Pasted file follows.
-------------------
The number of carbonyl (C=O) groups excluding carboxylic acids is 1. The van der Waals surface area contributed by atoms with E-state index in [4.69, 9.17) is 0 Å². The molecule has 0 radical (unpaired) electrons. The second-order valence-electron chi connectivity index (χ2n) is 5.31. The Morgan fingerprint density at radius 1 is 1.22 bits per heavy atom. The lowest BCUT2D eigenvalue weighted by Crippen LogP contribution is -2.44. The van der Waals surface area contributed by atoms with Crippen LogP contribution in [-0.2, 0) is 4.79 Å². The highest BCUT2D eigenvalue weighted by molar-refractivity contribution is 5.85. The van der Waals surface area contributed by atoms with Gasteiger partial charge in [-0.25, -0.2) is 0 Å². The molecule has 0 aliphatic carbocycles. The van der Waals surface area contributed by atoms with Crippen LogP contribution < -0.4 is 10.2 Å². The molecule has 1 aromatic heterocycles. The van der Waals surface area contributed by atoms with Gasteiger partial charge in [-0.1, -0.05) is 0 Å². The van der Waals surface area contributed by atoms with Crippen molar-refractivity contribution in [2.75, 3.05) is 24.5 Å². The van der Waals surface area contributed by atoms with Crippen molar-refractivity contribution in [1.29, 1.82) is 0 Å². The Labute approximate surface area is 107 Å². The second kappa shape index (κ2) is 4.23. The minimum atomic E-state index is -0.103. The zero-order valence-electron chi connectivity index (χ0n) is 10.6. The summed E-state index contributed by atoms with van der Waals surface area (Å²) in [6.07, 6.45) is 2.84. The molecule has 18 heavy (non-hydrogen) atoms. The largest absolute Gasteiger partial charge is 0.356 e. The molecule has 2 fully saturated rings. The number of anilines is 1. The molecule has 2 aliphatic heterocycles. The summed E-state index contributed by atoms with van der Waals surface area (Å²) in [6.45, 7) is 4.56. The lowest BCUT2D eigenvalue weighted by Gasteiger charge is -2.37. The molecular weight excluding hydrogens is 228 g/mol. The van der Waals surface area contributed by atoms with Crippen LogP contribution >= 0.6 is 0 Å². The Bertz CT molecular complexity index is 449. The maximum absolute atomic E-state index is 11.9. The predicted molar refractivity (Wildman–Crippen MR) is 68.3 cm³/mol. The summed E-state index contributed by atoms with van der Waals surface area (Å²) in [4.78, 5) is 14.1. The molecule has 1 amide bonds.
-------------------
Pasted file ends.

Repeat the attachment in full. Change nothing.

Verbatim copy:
The number of carbonyl (C=O) groups excluding carboxylic acids is 1. The van der Waals surface area contributed by atoms with E-state index in [4.69, 9.17) is 0 Å². The molecule has 0 radical (unpaired) electrons. The second-order valence-electron chi connectivity index (χ2n) is 5.31. The Morgan fingerprint density at radius 1 is 1.22 bits per heavy atom. The lowest BCUT2D eigenvalue weighted by Crippen LogP contribution is -2.44. The van der Waals surface area contributed by atoms with Crippen LogP contribution in [-0.2, 0) is 4.79 Å². The highest BCUT2D eigenvalue weighted by molar-refractivity contribution is 5.85. The van der Waals surface area contributed by atoms with Gasteiger partial charge in [-0.25, -0.2) is 0 Å². The molecule has 0 aliphatic carbocycles. The van der Waals surface area contributed by atoms with Crippen LogP contribution < -0.4 is 10.2 Å². The molecule has 1 aromatic heterocycles. The van der Waals surface area contributed by atoms with Gasteiger partial charge in [-0.1, -0.05) is 0 Å². The van der Waals surface area contributed by atoms with Crippen molar-refractivity contribution in [2.75, 3.05) is 24.5 Å². The van der Waals surface area contributed by atoms with Crippen molar-refractivity contribution in [1.29, 1.82) is 0 Å². The Labute approximate surface area is 107 Å². The second kappa shape index (κ2) is 4.23. The minimum atomic E-state index is -0.103. The zero-order valence-electron chi connectivity index (χ0n) is 10.6. The summed E-state index contributed by atoms with van der Waals surface area (Å²) in [6.07, 6.45) is 2.84. The molecule has 18 heavy (non-hydrogen) atoms. The largest absolute Gasteiger partial charge is 0.356 e. The molecule has 2 fully saturated rings. The number of anilines is 1. The molecule has 2 aliphatic heterocycles. The summed E-state index contributed by atoms with van der Waals surface area (Å²) in [6.45, 7) is 4.56. The lowest BCUT2D eigenvalue weighted by Gasteiger charge is -2.37. The molecular weight excluding hydrogens is 228 g/mol. The van der Waals surface area contributed by atoms with Crippen LogP contribution >= 0.6 is 0 Å². The Bertz CT molecular complexity index is 449. The maximum absolute atomic E-state index is 11.9. The predicted molar refractivity (Wildman–Crippen MR) is 68.3 cm³/mol. The summed E-state index contributed by atoms with van der Waals surface area (Å²) in [4.78, 5) is 14.1. The molecule has 1 amide bonds.